Today, American Oversight filed a lawsuit against the Department of Justice to find out whether outside groups or individuals have influenced the agency’s shifting priorities in the enforcement of civil rights protections, including a key official’s involvement in the inclusion of a citizenship question on the upcoming census.
Over the past two years, much of the attention devoted to DOJ has focused on the special counsel investigation into Russian election interference. But over that same time, the department has also been redefining what classes of people receive the government’s protection. Under Acting Assistant Attorney General John Gore, the Civil Rights Division (CRT) has shifted its focus away from groups it has traditionally sought to protect — such as African Americans, LGBT people, immigrants, and other minorities.
Gore has been at the center of many of these controversial decisions, and appears to have ghostwritten a controversial DOJ letter to the Census Bureau that claimed the addition of a citizenship question was vital for the enforcement of the Voting Rights Act — an assertion that more than 170 civil rights groups strongly disputed.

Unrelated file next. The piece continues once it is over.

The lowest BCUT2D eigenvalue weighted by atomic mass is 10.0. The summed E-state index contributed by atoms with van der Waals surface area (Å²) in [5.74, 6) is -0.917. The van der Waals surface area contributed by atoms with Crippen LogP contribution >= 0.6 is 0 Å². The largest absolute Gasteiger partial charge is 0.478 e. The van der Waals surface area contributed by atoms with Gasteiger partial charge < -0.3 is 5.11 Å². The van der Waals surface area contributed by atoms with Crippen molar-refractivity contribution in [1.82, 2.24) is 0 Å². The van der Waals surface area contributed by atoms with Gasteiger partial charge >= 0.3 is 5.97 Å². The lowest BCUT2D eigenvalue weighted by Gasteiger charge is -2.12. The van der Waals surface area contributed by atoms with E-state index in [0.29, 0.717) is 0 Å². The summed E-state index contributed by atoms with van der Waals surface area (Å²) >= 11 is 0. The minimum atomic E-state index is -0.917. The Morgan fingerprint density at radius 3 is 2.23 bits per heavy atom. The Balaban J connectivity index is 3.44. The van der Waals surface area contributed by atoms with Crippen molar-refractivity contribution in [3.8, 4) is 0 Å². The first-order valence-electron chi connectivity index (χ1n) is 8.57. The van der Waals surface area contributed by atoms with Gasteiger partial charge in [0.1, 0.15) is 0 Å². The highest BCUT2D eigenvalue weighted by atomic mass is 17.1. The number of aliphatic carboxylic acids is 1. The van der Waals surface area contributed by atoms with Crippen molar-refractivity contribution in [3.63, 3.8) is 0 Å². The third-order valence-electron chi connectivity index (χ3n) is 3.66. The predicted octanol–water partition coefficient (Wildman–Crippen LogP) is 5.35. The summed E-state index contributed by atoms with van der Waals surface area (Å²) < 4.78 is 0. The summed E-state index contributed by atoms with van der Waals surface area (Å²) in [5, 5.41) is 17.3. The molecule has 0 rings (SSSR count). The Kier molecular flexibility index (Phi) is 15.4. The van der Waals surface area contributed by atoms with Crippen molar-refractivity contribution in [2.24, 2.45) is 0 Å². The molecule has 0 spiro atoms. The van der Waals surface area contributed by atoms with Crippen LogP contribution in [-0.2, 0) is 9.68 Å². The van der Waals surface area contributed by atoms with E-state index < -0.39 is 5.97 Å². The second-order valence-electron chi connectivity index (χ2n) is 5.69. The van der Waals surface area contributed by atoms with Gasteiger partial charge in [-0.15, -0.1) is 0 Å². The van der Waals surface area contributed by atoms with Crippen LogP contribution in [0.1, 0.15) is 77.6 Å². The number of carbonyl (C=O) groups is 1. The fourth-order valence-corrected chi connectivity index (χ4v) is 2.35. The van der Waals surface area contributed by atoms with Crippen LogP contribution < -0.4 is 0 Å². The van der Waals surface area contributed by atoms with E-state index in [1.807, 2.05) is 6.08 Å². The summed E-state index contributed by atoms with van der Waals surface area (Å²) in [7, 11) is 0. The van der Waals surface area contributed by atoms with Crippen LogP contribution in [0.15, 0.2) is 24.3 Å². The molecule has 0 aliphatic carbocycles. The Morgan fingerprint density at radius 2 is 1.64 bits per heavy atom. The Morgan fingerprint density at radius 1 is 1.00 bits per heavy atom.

In early 2018, American Oversight obtained records that included a July 2017 email from Gore indicating CRT was making investigation of race-based and affirmative action college admissions practices a top priority, an effort the New York Times described as an example of how the DOJ is “reshaping the very notion of whose interests the federal government should protect.”
In October, American Oversight filed a Freedom of Information Act request for communications Gore had with any outside entities, which could shed more light on Gore’s priorities and whether external individuals or groups have been exerting influence over the agency’s policies and agenda. When the department failed to produce any records or determinations about the request, American Oversight filed the complaint.
Some of the significant changes in civil rights enforcement under the Trump administration include the DOJ backing away from tough oversight of police departments found to have violated citizens’ rights, as well as supporting state voting laws that make it harder for people to vote. The department has also moved away from protecting transgender people and has demonstrated a desire to exclude questions about sexual orientation and gender identity from the 2020 census.
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